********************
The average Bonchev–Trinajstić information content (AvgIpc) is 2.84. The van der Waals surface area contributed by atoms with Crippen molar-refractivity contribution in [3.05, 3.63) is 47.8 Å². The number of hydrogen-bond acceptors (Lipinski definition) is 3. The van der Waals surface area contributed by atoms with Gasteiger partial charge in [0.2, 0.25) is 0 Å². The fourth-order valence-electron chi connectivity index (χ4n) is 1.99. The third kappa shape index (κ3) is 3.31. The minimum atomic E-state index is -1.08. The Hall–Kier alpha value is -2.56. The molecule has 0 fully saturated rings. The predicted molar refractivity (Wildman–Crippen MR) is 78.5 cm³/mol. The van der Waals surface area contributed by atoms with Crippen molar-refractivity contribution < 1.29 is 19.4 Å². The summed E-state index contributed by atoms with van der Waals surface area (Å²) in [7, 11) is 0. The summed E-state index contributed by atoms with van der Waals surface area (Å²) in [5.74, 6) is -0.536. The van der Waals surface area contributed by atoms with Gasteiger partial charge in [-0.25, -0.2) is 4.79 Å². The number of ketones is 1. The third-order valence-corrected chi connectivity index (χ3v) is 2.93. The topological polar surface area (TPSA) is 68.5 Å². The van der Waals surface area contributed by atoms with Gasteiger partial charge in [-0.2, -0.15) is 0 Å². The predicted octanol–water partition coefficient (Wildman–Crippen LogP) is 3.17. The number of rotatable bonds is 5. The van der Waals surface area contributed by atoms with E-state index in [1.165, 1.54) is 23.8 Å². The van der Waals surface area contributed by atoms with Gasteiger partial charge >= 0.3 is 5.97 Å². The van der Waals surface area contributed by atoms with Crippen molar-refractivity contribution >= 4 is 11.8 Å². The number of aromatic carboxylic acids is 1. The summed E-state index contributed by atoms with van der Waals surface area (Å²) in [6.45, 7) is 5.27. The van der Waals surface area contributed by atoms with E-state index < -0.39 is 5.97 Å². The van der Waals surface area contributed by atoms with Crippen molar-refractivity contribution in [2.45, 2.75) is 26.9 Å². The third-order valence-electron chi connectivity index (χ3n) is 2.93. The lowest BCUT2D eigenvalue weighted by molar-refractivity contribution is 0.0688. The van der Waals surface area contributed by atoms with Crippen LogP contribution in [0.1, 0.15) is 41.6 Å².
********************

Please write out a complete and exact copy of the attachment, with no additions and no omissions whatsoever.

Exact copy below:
The average Bonchev–Trinajstić information content (AvgIpc) is 2.84. The van der Waals surface area contributed by atoms with Crippen molar-refractivity contribution in [3.05, 3.63) is 47.8 Å². The number of hydrogen-bond acceptors (Lipinski definition) is 3. The van der Waals surface area contributed by atoms with Gasteiger partial charge in [0.2, 0.25) is 0 Å². The fourth-order valence-electron chi connectivity index (χ4n) is 1.99. The third kappa shape index (κ3) is 3.31. The minimum atomic E-state index is -1.08. The Hall–Kier alpha value is -2.56. The molecule has 0 fully saturated rings. The predicted molar refractivity (Wildman–Crippen MR) is 78.5 cm³/mol. The van der Waals surface area contributed by atoms with Crippen molar-refractivity contribution < 1.29 is 19.4 Å². The summed E-state index contributed by atoms with van der Waals surface area (Å²) in [7, 11) is 0. The summed E-state index contributed by atoms with van der Waals surface area (Å²) in [5.74, 6) is -0.536. The van der Waals surface area contributed by atoms with Gasteiger partial charge in [-0.25, -0.2) is 4.79 Å². The number of ketones is 1. The third-order valence-corrected chi connectivity index (χ3v) is 2.93. The topological polar surface area (TPSA) is 68.5 Å². The van der Waals surface area contributed by atoms with Gasteiger partial charge in [-0.2, -0.15) is 0 Å². The predicted octanol–water partition coefficient (Wildman–Crippen LogP) is 3.17. The number of rotatable bonds is 5. The van der Waals surface area contributed by atoms with E-state index in [1.165, 1.54) is 23.8 Å². The van der Waals surface area contributed by atoms with Gasteiger partial charge >= 0.3 is 5.97 Å². The van der Waals surface area contributed by atoms with Crippen molar-refractivity contribution >= 4 is 11.8 Å². The number of aromatic carboxylic acids is 1. The summed E-state index contributed by atoms with van der Waals surface area (Å²) in [6.45, 7) is 5.27. The van der Waals surface area contributed by atoms with E-state index < -0.39 is 5.97 Å². The van der Waals surface area contributed by atoms with Crippen molar-refractivity contribution in [2.45, 2.75) is 26.9 Å². The third-order valence-electron chi connectivity index (χ3n) is 2.93. The lowest BCUT2D eigenvalue weighted by molar-refractivity contribution is 0.0688. The van der Waals surface area contributed by atoms with Crippen LogP contribution in [0.1, 0.15) is 41.6 Å².